Busting Birth Myths: Dels of Pain

delsI see it all the time. Friends and family share it with me, fellow birth professionals share it on their pages, people text it to my clients who ask me about it.

And it drives me crazy!

Here’s what I’m talking about:

“A Human body can bear only up to 45 del (units) of pain. Yet at time of giving birth, a mother feels up to 57 Del (units) of pain. This is similar to 20 bones getting fractured at the same time.”

So let me break this down.

First, if the “human body” can only bear 45 dels, and laboring women feel more than that, does that mean mothers are not human? Last time I checked, women were human beings. That means their bodies *are* “human bodies” – so clearly human bodies CAN bear more than whatever this mythical limit is. Unless, of course, you’re sexist enough that you think men are the default humans and women are the anomaly.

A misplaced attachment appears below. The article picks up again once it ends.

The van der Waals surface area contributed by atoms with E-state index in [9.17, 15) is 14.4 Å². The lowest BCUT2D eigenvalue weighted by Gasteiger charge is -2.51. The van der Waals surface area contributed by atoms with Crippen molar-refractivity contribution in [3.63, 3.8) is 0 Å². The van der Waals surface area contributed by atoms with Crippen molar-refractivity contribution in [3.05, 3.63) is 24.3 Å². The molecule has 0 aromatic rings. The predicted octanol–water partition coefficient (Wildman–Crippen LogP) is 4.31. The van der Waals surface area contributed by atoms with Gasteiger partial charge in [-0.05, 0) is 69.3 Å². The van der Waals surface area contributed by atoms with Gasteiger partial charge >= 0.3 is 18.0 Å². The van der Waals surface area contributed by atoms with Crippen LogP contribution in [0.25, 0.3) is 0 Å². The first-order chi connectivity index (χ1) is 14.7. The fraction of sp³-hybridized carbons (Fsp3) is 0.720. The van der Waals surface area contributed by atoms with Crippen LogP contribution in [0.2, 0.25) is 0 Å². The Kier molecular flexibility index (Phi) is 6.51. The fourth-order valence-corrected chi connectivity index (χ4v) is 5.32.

Second, there is no such thing as a unit of pain. Certainly nothing called a “del” as claimed here. Pain is very subjective, and simply cannot be measured. Back in the 1940s, some researchers named Hardy, Woolf and Goodell proposed a pain unit called the “dol” but even that scale only went from one to ten, nowhere near the numbers claimed in the myth. Hardy went on to do some experiments where he (quite literally) burned women’s hands in between labor contractions trying to get them to quantify the level of pain they were feeling.

But because pain is so subjective and the scale did little to distinguish pain from other intense sensation, the dol was never actually used outside of research studies and has never been considered a valid measurement of pain.

If you’d like to read more about Hardy’s attempts to develop a unit for pain, this article is a good place to start.

So can we PLEASE stop spreading this myth?

(Steps off soapbox)